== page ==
Amy gets a lift to independence

Amy Wolstenholme takes a test run in her new lift.
Amy Wolstenholme takes a test run in her new lift.

The smile says it all. Amy Wolstenholme has suffered more in her brief life than most people will endure in their lifetime after contracting meningitis as a baby.

But the optimistic tot is as happy as ever and has won back some of her independence with the help of Wyre Council who granted her £27,000 to install a lift, wet room and a ramp at her Ravens Close home in Poulton.

Amy’s right leg was amputated up to the knee when the disease spread over her body in 2010, and she has endured 48 operations to date as she battles against the effects of the disease.

The new features of her home means the cheerful toddler can get from the living room to her bedroom with ease and alleviate the strain on her mum, Jade.

She said: “Amy is going to be having a lot of operations through her life and I’m not going to be able to carry her.

“I struggle to carry her now at three and it’s not safe, but this gives her more independence.

“She can’t get up the stairs at all at the moment so this is going to be great for her.

“It’s definitely going to help us turn a corner.”

Tragedy struck 24-year-old Jade in May this year when her father, Anthony, died aged just 51.

The devastating turn of events heaped even more pressure on the young mum, and she admits life hasn’t been easy, but the thousands of pounds from the council will help.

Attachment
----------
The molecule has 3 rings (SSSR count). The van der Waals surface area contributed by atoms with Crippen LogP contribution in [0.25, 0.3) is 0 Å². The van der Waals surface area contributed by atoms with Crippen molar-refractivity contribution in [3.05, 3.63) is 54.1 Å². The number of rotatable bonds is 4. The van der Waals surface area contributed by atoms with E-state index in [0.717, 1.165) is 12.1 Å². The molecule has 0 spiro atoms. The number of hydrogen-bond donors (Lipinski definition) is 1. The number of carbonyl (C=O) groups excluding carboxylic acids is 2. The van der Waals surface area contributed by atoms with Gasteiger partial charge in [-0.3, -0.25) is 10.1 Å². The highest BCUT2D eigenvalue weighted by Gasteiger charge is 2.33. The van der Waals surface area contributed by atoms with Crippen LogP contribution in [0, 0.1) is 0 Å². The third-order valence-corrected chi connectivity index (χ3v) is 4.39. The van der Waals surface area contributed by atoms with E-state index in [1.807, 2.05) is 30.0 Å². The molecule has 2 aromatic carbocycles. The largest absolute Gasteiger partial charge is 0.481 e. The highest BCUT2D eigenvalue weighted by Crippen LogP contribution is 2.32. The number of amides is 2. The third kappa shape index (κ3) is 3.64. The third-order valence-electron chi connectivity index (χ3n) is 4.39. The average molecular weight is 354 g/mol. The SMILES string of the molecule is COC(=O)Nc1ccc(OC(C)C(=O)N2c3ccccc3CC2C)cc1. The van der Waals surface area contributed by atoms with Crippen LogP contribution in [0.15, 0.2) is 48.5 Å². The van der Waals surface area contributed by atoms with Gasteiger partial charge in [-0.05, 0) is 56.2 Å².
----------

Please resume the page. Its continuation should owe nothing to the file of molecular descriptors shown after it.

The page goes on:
She added: “It was just me, my dad and the kids, so it’s been heartbreaking for my son Connor because my dad took him to school.

“My dad was my right hand man, but we are settling down now and concentrating on Amy.” Coun Roger Berry, cabinet member with responsibility for housing services at Wyre Council, said: “It’s always heartwarming to hear how these grants have a made a real difference to people’s lives.”

Brave tot battled back from disease

Jade Wolstenholme discovered a rash on her baby daughter, Amy, in December 2010.

Amy was taken to Liverpool’s Alder Hey Hospital where she spent three months in the children’s ward with 16 machines keeping her alive.

Her right leg was amputated as the rash rapidly spread across her body.

Amy was allowed to leave hospital with her family and return to her Ravens Close home in March 2011, five days before her first birthday.

Amy returns to Alder Hey Hopsital for regular check ups and x-rays on her left leg, which is still at risk of amputation.

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